What topic is more predictable around a coffee table or over a cocktail table than work? Inevitably, people will start to discuss their jobs and inquire about others’ areas of employment. It’s a good way to guess at someone’s personality or interests if you’re meeting them for the first time, and there’s a lot you can infer from someone’s employment status.

The people with really cool careers like camera stuntman or White House interns tend to get a ton of questions about how they landed the job, what it involves, and so on… to the point where they feel semi-famous. Believe it or not, those who work from home often get the same kind of attention. After all, most employees have daydreamed about working at home in their PJs.

Here are some of the most frequently asked questions about working from home.

1. How do I find a work from home company without being scammed?

The art of sniffing out scams before you fall for them requires a mixture of common sense and experience. Some people are just constantly tempted to take the easy way out, and if this describes you, you should know that it makes you a likely target for smooth-talking salesmen who want to show you the fast, easy shortcuts that don’t really exist.

Treat every “opportunity” with skepticism until it’s proven to be legitimate by several outside sources – don’t rely on testimonials provided by a company, for instance. Always Google the names of the company and any individuals you are dealing with to find any complaints that have been written about them.

Finally, remember that you should never have to pay to get a job – it’s the other way around, just like in a traditional job!

2. Are work from home jobs really hard to find?

It’s not all that hard to locate a real work from home job, if you know what you’re looking for and if you’re willing to work in certain fields. It’s hard to work from home in retail, for example. There are a lot of work from home jobs available in fields related to technology, for example.

Some people have enough experience in a field that they can become consultants; this is easy to do from home for a number of different industries. Others prefer to break in from the ground level of an industry, but this is a little harder. If you’ve never had a job before, this is probably the best option, though there will be hard work involved, just as there would be in any other industry.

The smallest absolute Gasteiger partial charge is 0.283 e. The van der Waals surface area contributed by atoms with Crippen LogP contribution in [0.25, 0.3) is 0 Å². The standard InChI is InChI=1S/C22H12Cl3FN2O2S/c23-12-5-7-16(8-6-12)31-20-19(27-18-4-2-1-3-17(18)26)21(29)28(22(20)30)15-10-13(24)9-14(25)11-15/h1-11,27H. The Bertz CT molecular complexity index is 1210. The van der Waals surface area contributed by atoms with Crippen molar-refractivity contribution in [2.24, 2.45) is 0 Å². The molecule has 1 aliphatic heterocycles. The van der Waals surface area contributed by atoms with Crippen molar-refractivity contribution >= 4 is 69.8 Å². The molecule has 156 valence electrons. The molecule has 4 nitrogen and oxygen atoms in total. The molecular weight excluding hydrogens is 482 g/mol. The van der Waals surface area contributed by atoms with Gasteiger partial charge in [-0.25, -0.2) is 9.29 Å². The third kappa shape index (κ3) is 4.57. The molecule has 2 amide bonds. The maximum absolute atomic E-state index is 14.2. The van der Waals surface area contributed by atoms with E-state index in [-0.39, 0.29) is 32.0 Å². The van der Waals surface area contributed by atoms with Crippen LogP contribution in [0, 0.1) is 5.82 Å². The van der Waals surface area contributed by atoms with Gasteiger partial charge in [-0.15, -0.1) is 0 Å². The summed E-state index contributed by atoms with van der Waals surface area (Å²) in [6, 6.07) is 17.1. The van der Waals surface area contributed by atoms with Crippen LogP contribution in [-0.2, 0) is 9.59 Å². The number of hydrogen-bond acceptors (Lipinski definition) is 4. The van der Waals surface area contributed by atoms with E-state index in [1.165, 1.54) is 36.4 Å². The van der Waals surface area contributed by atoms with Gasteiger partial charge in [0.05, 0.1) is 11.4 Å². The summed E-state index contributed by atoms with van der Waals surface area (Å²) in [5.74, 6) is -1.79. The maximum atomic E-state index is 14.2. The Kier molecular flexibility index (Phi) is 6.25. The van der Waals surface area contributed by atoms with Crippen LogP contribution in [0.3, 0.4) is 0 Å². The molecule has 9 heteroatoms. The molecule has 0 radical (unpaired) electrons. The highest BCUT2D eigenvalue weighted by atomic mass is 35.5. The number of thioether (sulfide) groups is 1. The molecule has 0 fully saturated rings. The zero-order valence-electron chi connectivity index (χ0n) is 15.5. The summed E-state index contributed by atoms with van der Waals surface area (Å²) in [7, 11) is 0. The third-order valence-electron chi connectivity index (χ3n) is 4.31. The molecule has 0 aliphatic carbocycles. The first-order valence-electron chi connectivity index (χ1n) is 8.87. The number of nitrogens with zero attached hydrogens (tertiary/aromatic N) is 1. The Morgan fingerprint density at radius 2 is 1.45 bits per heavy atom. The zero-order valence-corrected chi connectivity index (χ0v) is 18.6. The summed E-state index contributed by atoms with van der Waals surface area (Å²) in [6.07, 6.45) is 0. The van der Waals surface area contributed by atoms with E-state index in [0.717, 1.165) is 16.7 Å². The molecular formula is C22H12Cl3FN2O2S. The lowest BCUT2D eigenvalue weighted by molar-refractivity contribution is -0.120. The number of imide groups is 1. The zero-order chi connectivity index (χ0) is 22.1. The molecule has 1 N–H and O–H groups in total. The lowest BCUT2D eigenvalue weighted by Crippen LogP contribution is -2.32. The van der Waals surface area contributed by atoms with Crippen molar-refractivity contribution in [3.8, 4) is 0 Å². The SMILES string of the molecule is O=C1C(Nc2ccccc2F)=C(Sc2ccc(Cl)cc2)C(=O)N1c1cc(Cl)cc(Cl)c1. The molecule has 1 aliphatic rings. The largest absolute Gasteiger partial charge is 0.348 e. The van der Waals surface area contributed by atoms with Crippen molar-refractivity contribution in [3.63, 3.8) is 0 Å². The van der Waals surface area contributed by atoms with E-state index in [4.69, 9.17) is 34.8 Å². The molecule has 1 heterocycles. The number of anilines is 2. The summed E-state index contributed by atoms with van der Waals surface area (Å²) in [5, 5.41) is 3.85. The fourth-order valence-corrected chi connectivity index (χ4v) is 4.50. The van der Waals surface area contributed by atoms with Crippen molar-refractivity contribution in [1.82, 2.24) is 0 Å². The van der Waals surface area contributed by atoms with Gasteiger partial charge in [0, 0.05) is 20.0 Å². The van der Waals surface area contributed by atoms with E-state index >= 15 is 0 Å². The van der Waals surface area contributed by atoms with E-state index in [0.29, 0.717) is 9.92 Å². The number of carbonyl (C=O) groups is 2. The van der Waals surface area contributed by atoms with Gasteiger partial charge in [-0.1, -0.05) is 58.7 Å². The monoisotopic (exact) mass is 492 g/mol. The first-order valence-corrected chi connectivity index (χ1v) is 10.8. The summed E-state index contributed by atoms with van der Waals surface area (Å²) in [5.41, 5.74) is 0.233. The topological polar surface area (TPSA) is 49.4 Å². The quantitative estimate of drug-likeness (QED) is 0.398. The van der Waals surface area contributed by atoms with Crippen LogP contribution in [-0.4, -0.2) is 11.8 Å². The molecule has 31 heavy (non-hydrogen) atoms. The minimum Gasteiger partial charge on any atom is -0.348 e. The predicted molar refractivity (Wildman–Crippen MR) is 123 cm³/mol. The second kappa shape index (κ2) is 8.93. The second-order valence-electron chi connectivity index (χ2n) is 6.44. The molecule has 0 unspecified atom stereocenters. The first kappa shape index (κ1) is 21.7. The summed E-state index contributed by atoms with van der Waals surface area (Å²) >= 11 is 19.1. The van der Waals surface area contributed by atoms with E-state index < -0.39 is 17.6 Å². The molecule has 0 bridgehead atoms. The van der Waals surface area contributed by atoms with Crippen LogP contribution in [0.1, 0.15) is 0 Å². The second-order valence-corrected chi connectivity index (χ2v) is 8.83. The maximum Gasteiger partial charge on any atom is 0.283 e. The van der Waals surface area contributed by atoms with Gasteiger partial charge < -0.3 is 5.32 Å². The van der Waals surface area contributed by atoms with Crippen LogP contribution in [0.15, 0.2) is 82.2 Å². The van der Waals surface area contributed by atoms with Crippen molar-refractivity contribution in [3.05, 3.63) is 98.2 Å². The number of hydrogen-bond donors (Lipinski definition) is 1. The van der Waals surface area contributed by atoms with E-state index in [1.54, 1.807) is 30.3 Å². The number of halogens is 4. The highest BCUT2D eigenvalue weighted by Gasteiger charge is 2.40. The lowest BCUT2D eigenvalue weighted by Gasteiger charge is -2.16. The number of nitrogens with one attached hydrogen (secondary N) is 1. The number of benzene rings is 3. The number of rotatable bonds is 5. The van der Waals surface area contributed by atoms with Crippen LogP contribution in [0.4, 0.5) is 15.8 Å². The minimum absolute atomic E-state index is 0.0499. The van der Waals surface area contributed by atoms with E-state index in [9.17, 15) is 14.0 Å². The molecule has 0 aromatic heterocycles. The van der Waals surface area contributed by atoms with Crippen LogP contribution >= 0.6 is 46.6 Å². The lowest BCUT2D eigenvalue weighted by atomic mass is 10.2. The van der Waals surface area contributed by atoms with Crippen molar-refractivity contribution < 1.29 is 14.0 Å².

Medical transcription jobs are easily available, for instance. Virtual assistants are always in need, and if you have techie experience in building websites, installing WordPress, or other such jobs, you can easily do these tasks for a little money.

3. How can I effectively work from home if I’m always being distracted?

Many work from home employees find themselves distracted and annoyed by numerous things, from nagging spouses to ringing telephones. The key to effective work from home, as you may have guessed, is to eliminate distractions.

The majority of distractions you will experience when working from home come from two primary sources: internal and external distractions.

External distractions are, in a way, easier to tackle. You have to be firm with people about not letting them interrupt you when you’re working, which may require anything from setting certain work hours to not answering the doorbell during work time. Turn off phones’ ringtones, get out of the house to work if household members won’t leave you alone, and so on. With some creativity and persistence, any distractions coming from external sources are easier to minimize.

Internal distractions are far more pervasive, however. They will creep into your workdays until you find yourself staring into the distance and daydreaming for half your workday or watching TV because you feel like you can’t concentrate. There are plenty of methods to try handling these with, from the Pomodoro technique which involves hyper-focused blocks of time alternated with breaks to “simply being disciplined” (a common piece of advice from those with more experience in training their mind to ignore internal distractions).

4. What are the main reasons I should choose to work from home?

The reasons for working from home are as varied as the people who do it. Some people choose to do it to save money, as the costs of working in a traditional job can include everything from a few thousand dollars per year on lunches to much more for childcare.

Other people simply don’t like the traditional working environment, full of office gossip and incredible un-productivity, idiotic coworkers and aggravating bosses. The litany of complaints against traditional jobs make for a convincing argument for working from home.

Perhaps you’re not too bothered by all of these things, but you simply want more job security. The common illusion is that working from home is less stable or secure, but really, many employees who work from home have commented that they find it far more secure and stable than a traditional job, because they are less tied to any one specific company.

It’s much easier to work for two or three companies or individuals (or more), then replace any clients you dislike or don’t get along with. If one lets you go or drops off the radar, you simply look for more clients… or, ideally, have more lined up to replace them.

You also have more control over your salary, particularly if you choose to be a freelancer. You can raise your rates any time you feel you can justify it, rather than having to justify it to various levels of bosses, management, and human resources personnel who are intent on maintaining a tight budget.

Work at home jobs may not be for everyone, but they have a lot to offer to driven and dedicated professionals who will approach them with the same attitude as a traditional job. Plus, you’ll find yourself the envy of unhappily traditionally employed acquaintances everywhere!